The changes led, in ideological terms, to a crisis in Keynesianism as a strategy of managing the capitalist economy — another way of saying a crisis of social democracy. The attacks on Keynes began to be mounted in the mid-1970s by a number of neo-Conservative and right wing think tanks in Britain in the USA.
By the end of the 1970s the social-democratic/Keynesian current had effectively disintegrated. Monetarism was becoming the dominant ideology. Even before Thatcher or Reagan were elected it was now argued around the world that the main objective of economic policy was not full employment but to contain inflation. This was another way of saying that full employment had led to a lack of discipline and erosion of capital’s ability to control. The emphasis on inflation meant emphasising the forms of economic control over labour. This had deep consequences for the management of the capitalist economy, industrial strategy and for the balance of economic power between industrial and finance capital. Finance was now going to be the dominant factor in determining economic policy.
The crisis of social-democracy first manifested itself in Britain with Dennis Healey running to the IMF in the mid ’70s. In a way the Labour Party was voted out of power in 1979 not just because of the Winter of Discontent but because their strategy was beginning to collapse.
This did not just happen in Britain. Mitterrand was elected on a social democratic programme of state intervention, planning, and Keynesian expansionism in the early ’80s. By 1983 that strategy had completely fallen apart. This decline was accelerated by the neo-Conservative attack on all socialistic forms throughout the 1980s. Thatcher and Reagan represented a worldwide reaction against the period from 1945. Social democracy was already ruptured and haemorrhaging badly by the end of the 1980s.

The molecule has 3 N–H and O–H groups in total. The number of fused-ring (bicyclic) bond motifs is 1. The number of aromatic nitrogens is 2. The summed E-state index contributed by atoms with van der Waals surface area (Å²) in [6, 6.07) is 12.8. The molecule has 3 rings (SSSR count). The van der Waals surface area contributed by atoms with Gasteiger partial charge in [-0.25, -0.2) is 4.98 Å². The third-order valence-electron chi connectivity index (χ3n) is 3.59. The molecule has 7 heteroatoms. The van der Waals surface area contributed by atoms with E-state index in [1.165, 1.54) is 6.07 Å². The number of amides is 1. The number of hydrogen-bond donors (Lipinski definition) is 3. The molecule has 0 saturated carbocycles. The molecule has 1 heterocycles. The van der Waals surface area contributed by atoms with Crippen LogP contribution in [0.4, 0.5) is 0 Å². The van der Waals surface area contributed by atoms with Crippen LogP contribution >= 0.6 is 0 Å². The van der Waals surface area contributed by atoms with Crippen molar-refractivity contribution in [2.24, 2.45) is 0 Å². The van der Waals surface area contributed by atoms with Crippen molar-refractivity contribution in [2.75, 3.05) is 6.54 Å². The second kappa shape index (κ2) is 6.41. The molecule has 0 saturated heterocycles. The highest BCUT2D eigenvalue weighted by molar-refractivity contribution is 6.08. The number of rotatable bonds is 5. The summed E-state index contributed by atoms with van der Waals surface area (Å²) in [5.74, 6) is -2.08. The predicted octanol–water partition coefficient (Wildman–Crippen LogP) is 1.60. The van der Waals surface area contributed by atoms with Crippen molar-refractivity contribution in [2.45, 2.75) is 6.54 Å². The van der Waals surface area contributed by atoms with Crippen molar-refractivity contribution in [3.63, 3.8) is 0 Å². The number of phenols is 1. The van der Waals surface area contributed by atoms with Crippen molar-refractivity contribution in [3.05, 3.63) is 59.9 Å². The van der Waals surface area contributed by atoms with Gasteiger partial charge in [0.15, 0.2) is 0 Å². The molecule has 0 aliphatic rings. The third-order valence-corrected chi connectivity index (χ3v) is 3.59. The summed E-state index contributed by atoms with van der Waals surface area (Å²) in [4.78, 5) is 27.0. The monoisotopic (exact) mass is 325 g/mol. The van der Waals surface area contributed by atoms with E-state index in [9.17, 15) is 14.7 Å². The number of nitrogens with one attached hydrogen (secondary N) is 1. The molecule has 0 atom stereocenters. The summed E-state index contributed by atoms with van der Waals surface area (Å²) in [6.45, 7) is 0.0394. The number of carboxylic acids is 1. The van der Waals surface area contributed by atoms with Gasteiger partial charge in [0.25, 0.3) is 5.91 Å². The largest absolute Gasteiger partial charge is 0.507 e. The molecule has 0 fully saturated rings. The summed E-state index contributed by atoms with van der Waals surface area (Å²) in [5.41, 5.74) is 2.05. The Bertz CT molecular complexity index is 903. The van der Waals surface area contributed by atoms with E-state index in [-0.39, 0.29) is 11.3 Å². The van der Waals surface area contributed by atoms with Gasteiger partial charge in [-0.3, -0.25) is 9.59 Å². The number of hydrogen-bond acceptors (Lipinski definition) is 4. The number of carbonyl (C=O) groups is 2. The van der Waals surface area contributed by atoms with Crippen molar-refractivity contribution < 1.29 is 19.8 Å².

Then came the events of 1989, the collapse of the Soviet Union, the disintegration of the revolutionary project in the Third World, the collapse of planning in the Third World, the collapse of planning in the industrial capitalist world. Globalisation became the name of the game and neo-liberal economics had triumphed around the world.
The collapse of the Soviet Union was important not only for the Communist Parties and for America — reversing the perception of America’s decline — but also for social democracy because of its peculiar and contradictory relationship with Stalinism.
Because of what happened in Eastern Europe and the Soviet Union it seemed clear to the bourgeoisie that there was no longer an alternative to capitalism, that “actually existing socialism” no longer worked. It was therefore no longer necessary to have a middle way between socialism and capitalism. There was an historical space in which reforms were no longer needed under capitalism to save capitalism from an alternative. The alternative no longer existed. The space was created for social democracy to evolve even further to the right. Social democracy had been kept to the left by the existence of the Communist Parties and what had existed in Eastern Europe. Social Democratic leaders no longer had to make any concessions to the left.